Their competition is Jupiter’s Claim, a ranch run next door by former child actor Ricky Park (Steve Yeun). OJ and Ricky know that animals are unpredictable, and have seen devastating results that suggest animals really were never intended by nature to be sources of entertainment for man. As a child, Ricky was the only member of a sitcom (about a family that adopted a chimp) cast to avoid being either killed or horribly maimed by a chimpanzee’s on set freakout. OJ’s lack of communication skills (well, maybe rather a lack of ability to communicate authoritatively) lead to a crew member getting kicked in the face by a horse. Sadly, despite seeing what can go wrong when animals are controlled, OJ and Ray stay in the animal training business anyway.
Anyway, when strange doings in the sky transpire above Agua Dulce, OJ and Emerald see dollar signs. The family business has been losing customers and therefore money ever since their father passed. They hope if they can catch photographic evidence of UFO activity, they’ll get a payday, fame and maybe even an interview on Oprah. (When was this movie supposed to take place? Oprah has been off the air a long time.)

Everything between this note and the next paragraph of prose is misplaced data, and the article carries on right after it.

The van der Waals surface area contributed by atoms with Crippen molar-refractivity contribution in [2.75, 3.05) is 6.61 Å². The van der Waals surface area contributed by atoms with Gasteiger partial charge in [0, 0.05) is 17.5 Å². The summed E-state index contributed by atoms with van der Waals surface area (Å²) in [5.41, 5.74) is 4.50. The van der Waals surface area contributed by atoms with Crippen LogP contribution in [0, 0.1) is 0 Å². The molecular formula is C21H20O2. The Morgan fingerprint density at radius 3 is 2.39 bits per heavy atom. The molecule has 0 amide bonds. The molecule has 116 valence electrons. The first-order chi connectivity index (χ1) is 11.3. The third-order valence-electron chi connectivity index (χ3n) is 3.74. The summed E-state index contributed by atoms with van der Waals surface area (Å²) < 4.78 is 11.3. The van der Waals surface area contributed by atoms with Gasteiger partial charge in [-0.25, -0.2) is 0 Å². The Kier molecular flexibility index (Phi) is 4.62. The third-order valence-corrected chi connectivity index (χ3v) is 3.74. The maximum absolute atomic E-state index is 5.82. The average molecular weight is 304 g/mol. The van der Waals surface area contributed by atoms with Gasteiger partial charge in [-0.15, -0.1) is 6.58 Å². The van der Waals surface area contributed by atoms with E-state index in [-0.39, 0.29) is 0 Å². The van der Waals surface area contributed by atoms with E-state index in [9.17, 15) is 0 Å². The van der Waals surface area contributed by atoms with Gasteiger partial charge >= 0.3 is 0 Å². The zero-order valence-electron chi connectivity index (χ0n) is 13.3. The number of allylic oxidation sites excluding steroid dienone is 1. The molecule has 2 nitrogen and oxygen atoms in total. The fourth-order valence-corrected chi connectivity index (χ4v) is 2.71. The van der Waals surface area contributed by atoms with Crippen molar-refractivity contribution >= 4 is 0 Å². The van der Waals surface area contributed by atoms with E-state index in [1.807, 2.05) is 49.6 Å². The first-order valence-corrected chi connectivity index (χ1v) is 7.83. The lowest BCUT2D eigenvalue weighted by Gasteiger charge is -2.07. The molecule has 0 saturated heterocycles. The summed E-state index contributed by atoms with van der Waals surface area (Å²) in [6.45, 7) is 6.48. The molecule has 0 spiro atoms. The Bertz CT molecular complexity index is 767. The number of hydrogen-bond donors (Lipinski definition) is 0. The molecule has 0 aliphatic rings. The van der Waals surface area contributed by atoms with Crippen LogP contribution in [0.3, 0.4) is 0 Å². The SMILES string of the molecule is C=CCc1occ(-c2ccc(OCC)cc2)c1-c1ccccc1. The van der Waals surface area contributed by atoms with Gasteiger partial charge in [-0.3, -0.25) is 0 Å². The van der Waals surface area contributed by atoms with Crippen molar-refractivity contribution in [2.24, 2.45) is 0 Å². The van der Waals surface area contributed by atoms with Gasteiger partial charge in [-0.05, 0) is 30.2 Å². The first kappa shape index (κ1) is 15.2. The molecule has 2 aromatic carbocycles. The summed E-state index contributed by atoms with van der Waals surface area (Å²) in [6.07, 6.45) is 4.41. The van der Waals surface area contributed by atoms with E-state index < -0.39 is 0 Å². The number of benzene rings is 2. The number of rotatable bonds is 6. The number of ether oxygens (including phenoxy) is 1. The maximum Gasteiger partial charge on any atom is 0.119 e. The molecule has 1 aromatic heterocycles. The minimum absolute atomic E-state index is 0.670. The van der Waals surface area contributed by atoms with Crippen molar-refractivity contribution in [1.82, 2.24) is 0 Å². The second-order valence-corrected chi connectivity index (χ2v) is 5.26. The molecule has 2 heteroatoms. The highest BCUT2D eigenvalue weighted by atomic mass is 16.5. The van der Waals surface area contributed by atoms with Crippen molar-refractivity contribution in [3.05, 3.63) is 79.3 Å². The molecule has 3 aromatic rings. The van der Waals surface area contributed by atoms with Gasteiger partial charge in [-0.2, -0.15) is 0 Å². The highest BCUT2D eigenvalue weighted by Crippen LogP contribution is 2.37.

Meanwhile, Ray hopes to wow audiences by baiting the flying object into appearing for the viewing pleasure of his ranch guests.
Ultimately, I’m not exactly sure what the film’s message is. There’s an obvious ribbing of man’s desire for fame and fortune, as well as the stupid lengths we go to grab it. Ray clearly lives in the past with an entire room dedicated to his child sitcom star days, even though one would think the horror he experienced on set would have gotten him out of the acting alongside animals game for good. Emerald wants to be an actress herself, going to great lengths to promote herself during set visits while ignoring very real aspects of her family’s established business.